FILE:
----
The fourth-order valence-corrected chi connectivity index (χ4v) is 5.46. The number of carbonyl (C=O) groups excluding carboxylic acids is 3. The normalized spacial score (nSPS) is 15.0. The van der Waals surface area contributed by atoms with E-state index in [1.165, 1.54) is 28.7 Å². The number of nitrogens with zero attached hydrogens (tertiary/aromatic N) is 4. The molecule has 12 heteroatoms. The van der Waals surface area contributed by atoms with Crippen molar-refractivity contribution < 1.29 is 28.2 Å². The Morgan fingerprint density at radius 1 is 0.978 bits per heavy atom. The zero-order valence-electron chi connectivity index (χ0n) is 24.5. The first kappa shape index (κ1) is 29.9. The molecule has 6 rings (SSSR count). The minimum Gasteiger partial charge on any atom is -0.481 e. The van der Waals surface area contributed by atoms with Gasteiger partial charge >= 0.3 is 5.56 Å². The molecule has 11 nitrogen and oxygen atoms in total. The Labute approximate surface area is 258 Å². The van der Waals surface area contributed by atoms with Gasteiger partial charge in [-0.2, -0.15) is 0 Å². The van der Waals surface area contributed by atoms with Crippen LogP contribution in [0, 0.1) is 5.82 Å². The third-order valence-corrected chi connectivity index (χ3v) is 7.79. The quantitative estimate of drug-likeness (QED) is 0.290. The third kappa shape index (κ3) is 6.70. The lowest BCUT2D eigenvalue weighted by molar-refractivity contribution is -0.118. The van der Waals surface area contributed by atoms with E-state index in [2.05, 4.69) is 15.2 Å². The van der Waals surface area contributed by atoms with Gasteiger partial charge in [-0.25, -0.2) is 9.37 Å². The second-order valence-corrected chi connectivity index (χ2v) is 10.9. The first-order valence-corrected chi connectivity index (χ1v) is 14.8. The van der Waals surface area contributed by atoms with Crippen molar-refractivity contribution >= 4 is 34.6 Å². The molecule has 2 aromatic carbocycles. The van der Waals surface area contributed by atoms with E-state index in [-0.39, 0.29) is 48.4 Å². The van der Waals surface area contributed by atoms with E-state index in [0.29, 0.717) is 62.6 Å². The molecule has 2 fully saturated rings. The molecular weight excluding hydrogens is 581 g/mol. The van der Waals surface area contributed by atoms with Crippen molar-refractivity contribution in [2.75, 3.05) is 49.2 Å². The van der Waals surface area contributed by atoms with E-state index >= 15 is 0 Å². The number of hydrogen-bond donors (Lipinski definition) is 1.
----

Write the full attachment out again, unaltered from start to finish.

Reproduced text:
The fourth-order valence-corrected chi connectivity index (χ4v) is 5.46. The number of carbonyl (C=O) groups excluding carboxylic acids is 3. The normalized spacial score (nSPS) is 15.0. The van der Waals surface area contributed by atoms with E-state index in [1.165, 1.54) is 28.7 Å². The number of nitrogens with zero attached hydrogens (tertiary/aromatic N) is 4. The molecule has 12 heteroatoms. The van der Waals surface area contributed by atoms with Crippen molar-refractivity contribution < 1.29 is 28.2 Å². The Morgan fingerprint density at radius 1 is 0.978 bits per heavy atom. The zero-order valence-electron chi connectivity index (χ0n) is 24.5. The first kappa shape index (κ1) is 29.9. The molecule has 6 rings (SSSR count). The minimum Gasteiger partial charge on any atom is -0.481 e. The van der Waals surface area contributed by atoms with Gasteiger partial charge >= 0.3 is 5.56 Å². The molecule has 11 nitrogen and oxygen atoms in total. The Labute approximate surface area is 258 Å². The van der Waals surface area contributed by atoms with Gasteiger partial charge in [-0.2, -0.15) is 0 Å². The van der Waals surface area contributed by atoms with Crippen LogP contribution in [0, 0.1) is 5.82 Å². The third-order valence-corrected chi connectivity index (χ3v) is 7.79. The quantitative estimate of drug-likeness (QED) is 0.290. The third kappa shape index (κ3) is 6.70. The lowest BCUT2D eigenvalue weighted by molar-refractivity contribution is -0.118. The van der Waals surface area contributed by atoms with E-state index in [2.05, 4.69) is 15.2 Å². The van der Waals surface area contributed by atoms with Gasteiger partial charge in [-0.25, -0.2) is 9.37 Å². The second-order valence-corrected chi connectivity index (χ2v) is 10.9. The first-order valence-corrected chi connectivity index (χ1v) is 14.8. The van der Waals surface area contributed by atoms with Crippen molar-refractivity contribution >= 4 is 34.6 Å². The molecule has 2 aromatic carbocycles. The van der Waals surface area contributed by atoms with E-state index in [-0.39, 0.29) is 48.4 Å². The van der Waals surface area contributed by atoms with E-state index in [0.29, 0.717) is 62.6 Å². The molecule has 2 fully saturated rings. The molecular weight excluding hydrogens is 581 g/mol. The van der Waals surface area contributed by atoms with Crippen molar-refractivity contribution in [2.75, 3.05) is 49.2 Å². The van der Waals surface area contributed by atoms with E-state index >= 15 is 0 Å². The number of hydrogen-bond donors (Lipinski definition) is 1.